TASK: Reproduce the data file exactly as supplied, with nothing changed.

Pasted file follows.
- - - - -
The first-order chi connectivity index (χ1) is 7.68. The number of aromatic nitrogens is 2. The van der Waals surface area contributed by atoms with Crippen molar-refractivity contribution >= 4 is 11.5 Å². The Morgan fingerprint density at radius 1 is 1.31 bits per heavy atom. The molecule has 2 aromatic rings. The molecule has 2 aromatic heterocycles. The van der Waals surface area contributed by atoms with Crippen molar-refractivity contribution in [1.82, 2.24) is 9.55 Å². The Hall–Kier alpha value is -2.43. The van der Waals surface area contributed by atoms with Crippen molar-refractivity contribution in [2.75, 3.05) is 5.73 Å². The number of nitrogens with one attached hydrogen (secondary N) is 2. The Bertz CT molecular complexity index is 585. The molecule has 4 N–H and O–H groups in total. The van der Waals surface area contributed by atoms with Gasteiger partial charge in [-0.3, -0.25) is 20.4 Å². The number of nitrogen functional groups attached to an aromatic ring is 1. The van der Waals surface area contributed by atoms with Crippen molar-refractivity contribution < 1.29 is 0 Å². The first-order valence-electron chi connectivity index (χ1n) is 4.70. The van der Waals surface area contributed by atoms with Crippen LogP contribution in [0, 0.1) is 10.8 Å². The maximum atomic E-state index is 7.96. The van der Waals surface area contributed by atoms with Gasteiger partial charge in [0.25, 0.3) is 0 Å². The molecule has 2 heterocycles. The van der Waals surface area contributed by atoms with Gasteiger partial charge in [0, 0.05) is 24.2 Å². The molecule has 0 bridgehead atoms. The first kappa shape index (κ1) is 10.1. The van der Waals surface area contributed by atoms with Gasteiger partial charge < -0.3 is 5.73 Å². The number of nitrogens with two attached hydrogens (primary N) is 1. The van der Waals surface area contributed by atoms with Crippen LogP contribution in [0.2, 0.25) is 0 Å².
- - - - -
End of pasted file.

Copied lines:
The first-order chi connectivity index (χ1) is 7.68. The number of aromatic nitrogens is 2. The van der Waals surface area contributed by atoms with Crippen molar-refractivity contribution >= 4 is 11.5 Å². The Morgan fingerprint density at radius 1 is 1.31 bits per heavy atom. The molecule has 2 aromatic rings. The molecule has 2 aromatic heterocycles. The van der Waals surface area contributed by atoms with Crippen molar-refractivity contribution in [1.82, 2.24) is 9.55 Å². The Hall–Kier alpha value is -2.43. The van der Waals surface area contributed by atoms with Crippen molar-refractivity contribution in [2.75, 3.05) is 5.73 Å². The number of nitrogens with one attached hydrogen (secondary N) is 2. The Bertz CT molecular complexity index is 585. The molecule has 4 N–H and O–H groups in total. The van der Waals surface area contributed by atoms with Gasteiger partial charge in [-0.3, -0.25) is 20.4 Å². The number of nitrogen functional groups attached to an aromatic ring is 1. The van der Waals surface area contributed by atoms with Crippen molar-refractivity contribution < 1.29 is 0 Å². The first-order valence-electron chi connectivity index (χ1n) is 4.70. The van der Waals surface area contributed by atoms with Crippen LogP contribution in [0, 0.1) is 10.8 Å². The maximum atomic E-state index is 7.96. The van der Waals surface area contributed by atoms with Gasteiger partial charge in [0.25, 0.3) is 0 Å². The molecule has 2 heterocycles. The van der Waals surface area contributed by atoms with Gasteiger partial charge in [0, 0.05) is 24.2 Å². The molecule has 0 bridgehead atoms. The first kappa shape index (κ1) is 10.1. The van der Waals surface area contributed by atoms with Gasteiger partial charge < -0.3 is 5.73 Å². The number of nitrogens with two attached hydrogens (primary N) is 1. The van der Waals surface area contributed by atoms with Crippen LogP contribution in [0.2, 0.25) is 0 Å².